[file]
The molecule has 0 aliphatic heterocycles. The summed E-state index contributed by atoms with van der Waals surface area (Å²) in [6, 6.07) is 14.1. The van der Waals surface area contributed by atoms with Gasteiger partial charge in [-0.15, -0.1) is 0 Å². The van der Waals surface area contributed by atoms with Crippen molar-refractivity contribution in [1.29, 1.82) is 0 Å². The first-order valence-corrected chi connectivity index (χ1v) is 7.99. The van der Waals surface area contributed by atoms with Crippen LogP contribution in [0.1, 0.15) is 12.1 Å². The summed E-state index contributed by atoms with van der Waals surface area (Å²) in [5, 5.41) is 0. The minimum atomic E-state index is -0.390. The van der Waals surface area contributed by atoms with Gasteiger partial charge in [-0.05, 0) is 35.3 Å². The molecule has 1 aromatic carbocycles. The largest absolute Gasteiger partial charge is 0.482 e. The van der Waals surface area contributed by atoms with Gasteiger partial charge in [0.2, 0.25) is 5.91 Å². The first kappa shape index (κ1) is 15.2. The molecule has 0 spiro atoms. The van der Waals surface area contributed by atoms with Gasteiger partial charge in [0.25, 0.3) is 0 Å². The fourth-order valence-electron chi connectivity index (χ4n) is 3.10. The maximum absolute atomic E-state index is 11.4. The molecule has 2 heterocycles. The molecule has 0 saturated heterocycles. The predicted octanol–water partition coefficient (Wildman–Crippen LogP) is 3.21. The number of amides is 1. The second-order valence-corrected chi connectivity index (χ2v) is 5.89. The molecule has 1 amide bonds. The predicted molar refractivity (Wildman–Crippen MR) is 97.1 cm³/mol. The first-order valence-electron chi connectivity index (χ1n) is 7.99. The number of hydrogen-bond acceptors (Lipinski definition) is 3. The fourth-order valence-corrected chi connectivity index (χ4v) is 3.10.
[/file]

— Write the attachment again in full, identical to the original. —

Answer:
The molecule has 0 aliphatic heterocycles. The summed E-state index contributed by atoms with van der Waals surface area (Å²) in [6, 6.07) is 14.1. The van der Waals surface area contributed by atoms with Gasteiger partial charge in [-0.15, -0.1) is 0 Å². The van der Waals surface area contributed by atoms with Crippen molar-refractivity contribution in [1.29, 1.82) is 0 Å². The first-order valence-corrected chi connectivity index (χ1v) is 7.99. The van der Waals surface area contributed by atoms with Crippen LogP contribution in [0.1, 0.15) is 12.1 Å². The summed E-state index contributed by atoms with van der Waals surface area (Å²) in [5, 5.41) is 0. The minimum atomic E-state index is -0.390. The van der Waals surface area contributed by atoms with Gasteiger partial charge in [-0.05, 0) is 35.3 Å². The molecule has 1 aromatic carbocycles. The largest absolute Gasteiger partial charge is 0.482 e. The van der Waals surface area contributed by atoms with Gasteiger partial charge in [0.2, 0.25) is 5.91 Å². The first kappa shape index (κ1) is 15.2. The molecule has 0 spiro atoms. The van der Waals surface area contributed by atoms with Gasteiger partial charge in [0.25, 0.3) is 0 Å². The fourth-order valence-electron chi connectivity index (χ4n) is 3.10. The maximum absolute atomic E-state index is 11.4. The molecule has 2 heterocycles. The molecule has 0 saturated heterocycles. The predicted octanol–water partition coefficient (Wildman–Crippen LogP) is 3.21. The number of amides is 1. The second-order valence-corrected chi connectivity index (χ2v) is 5.89. The molecule has 1 amide bonds. The predicted molar refractivity (Wildman–Crippen MR) is 97.1 cm³/mol. The first-order valence-electron chi connectivity index (χ1n) is 7.99. The number of hydrogen-bond acceptors (Lipinski definition) is 3. The fourth-order valence-corrected chi connectivity index (χ4v) is 3.10.